Wednesday, May 25, 2016

Book Reveiw - Emily Brontë's Wuthering Heights

Wuthering Heights by Emily Brontë
Published by: Modern Library
Publication Date: 1847
Format: Hardcover, 400 Pages
Rating: ★★
To Buy (different edition than one reviewed)

Mr. Lockwood has rented Thrushcross Grange in Yorkshire as an escape from his hectic London life. Being an amiable man he is perplexed by his landlord, Heathcliff who is standoffish and lives a remote life with an odd household at Wuthering Heights. After being trapped the night at Wuthering Heights Lockwood beseeches his housekeeper at Thrushcross Grange, Nelly Dean, to tell him the tale of Heathcliff and the other residents of Wuthering Heights. Nelly agrees, because she remembers it all, starting thirty years earlier when Mr. Earnshaw lived at Wuthering Heights with his son Hindley and his daughter Catherine. After a trip to Liverpool he returned with Lockwood's landlord, Heathcliff, a foundling to incite the jealousy of Hindley and the love of Cathy. When Mr. Earnshaw finally died and Hindley returned home with his new wife it was time to enact his revenge on Heathcliff, banishing him to the stables as a lowly servant. Before Hindley's return Cathy thought that she and Heathcliff would never be parted, but soon she is betrothed to Edgar Linton of Thrushcross Grange claiming she could never marry Heathcliff because it would degrade her. Heathcliff leaves Wuthering Heights and only returns once he is a wealthy man and seduces Edgar's sister for revenge. Death soon claims Cathy and then Hindley and the feud goes to the next generation fueled by Heathcliff. But can love come back to a place where hate has flourished?

The problem with reading a book like Wuthering Heights is that this is a book that has been adapted to death, and I've watched them all. From the Laurence Olivier adaptation that eliminated the second generation for expediency and a stab at a happy ending, to the 1998 version solely watched for Matthew Macfadyen as Hereton Earnshaw, to the badly bewigged Tom Hardy in the only version I actually like. I've seen them all. Each one brought a new perspective and a twist with the interpretation of the text, so that going back to the source I found that nothing new was brought to the table. I'd seen it all and not to throw too much shade at Emily Brontë, but her framing device of narrators within narrators akin to Mary Shelley's Frankenstein feels a bit forced. But yet I needed to read it. The reason I finally decided to read Wuthering Heights was that I had been meaning to for so long it seemed like a glaring oversight and might be considered as the book in longest residence on my "to be read" pile. I had years earlier picked up the book and made it through a few chapters of Lockwood's overwrought rambling only to put it down and forget about it. In the intervening years I had read all of Anne Brontë's work, re-read Jane Eyre more times than I can count, and started viewing Anne as the most talented of the Brontës, but I couldn't secure her the title without finally giving in to a reading of Emily's one prose piece. PS, if the star rating didn't tip you off, Anne wins.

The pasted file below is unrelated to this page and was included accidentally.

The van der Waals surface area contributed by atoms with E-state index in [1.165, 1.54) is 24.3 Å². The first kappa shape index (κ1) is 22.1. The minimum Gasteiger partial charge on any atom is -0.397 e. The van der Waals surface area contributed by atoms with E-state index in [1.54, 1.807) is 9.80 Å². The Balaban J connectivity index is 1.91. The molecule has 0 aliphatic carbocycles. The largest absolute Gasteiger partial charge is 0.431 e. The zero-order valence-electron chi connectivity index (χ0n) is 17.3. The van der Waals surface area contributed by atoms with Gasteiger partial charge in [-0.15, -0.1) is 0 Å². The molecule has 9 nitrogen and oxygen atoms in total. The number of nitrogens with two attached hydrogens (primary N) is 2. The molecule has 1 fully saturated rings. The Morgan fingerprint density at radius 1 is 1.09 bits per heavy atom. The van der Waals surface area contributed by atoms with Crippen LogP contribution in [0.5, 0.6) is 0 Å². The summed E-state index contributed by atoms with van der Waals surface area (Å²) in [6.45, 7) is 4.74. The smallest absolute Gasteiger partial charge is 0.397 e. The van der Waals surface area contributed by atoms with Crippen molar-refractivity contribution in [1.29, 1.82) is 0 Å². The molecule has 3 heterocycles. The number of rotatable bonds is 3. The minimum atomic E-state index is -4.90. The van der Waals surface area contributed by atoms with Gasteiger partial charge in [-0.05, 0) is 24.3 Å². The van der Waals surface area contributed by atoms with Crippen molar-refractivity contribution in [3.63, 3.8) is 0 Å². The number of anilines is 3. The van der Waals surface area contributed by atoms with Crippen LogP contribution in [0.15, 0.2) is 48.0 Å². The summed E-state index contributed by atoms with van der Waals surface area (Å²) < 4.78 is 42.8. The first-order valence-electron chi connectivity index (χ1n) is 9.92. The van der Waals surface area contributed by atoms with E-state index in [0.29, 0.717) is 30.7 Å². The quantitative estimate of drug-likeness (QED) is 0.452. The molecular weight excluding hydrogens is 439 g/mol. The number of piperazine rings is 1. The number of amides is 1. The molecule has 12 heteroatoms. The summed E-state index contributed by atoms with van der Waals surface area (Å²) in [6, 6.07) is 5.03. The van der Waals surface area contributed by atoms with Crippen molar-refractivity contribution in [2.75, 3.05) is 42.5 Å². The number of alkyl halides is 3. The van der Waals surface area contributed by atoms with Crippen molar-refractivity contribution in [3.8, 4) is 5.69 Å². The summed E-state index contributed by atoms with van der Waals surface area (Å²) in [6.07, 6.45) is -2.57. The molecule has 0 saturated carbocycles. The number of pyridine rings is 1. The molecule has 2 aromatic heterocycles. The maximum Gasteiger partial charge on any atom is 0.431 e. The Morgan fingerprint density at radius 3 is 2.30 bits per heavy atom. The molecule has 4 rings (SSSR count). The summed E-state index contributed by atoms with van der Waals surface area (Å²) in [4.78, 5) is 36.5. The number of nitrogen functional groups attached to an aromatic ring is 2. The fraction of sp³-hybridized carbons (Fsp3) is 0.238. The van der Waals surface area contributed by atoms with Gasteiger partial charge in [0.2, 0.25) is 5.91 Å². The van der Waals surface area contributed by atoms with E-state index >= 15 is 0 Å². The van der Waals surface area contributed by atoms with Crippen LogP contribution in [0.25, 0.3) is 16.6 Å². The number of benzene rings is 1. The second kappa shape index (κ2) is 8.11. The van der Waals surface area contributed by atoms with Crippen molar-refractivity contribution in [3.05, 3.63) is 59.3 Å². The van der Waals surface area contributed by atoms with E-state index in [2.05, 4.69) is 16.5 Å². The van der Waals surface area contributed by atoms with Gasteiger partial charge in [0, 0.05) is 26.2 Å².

The main problem with Wuthering Heights is that you quite literally hate everyone. These are not nice people. I mean they are SERIOUSLY NOT NICE PEOPLE! They are threatening to murder each other daily and that's what, OK? Is that supposed to show the strength of their attachments? And that is somehow supposed to translate into one of the greatest love stories ever? Hell no. It's dysfunction city. There's a reason why when Thursday Next is assigned to help council the characters in Wuthering Heights in her third adventure, The Well of Lost Plots, that it is a comedic highlight, because these people SERIOUSLY need counseling. All books need you to have someone worth rooting for, and I can't think of a single character I would like to spend one minute with. Even the "nicer" characters at Thrushcross Grange are lured into Heathcliff's world of revenge and hate and tainted by association. The second generation doesn't get a pass either, they are so passive that by letting this happen they are continuing the cycle. Yes, with Heathcliff eventually gone there's a tiny little ray of hope at the end. But is it really hope? Hundreds of pages of hate and rage and passion, because I don't think we can call it love, and once the house has been exorcised of Heathcliffe everything can be fine? Nope. Burn that house to the ground and move far far away.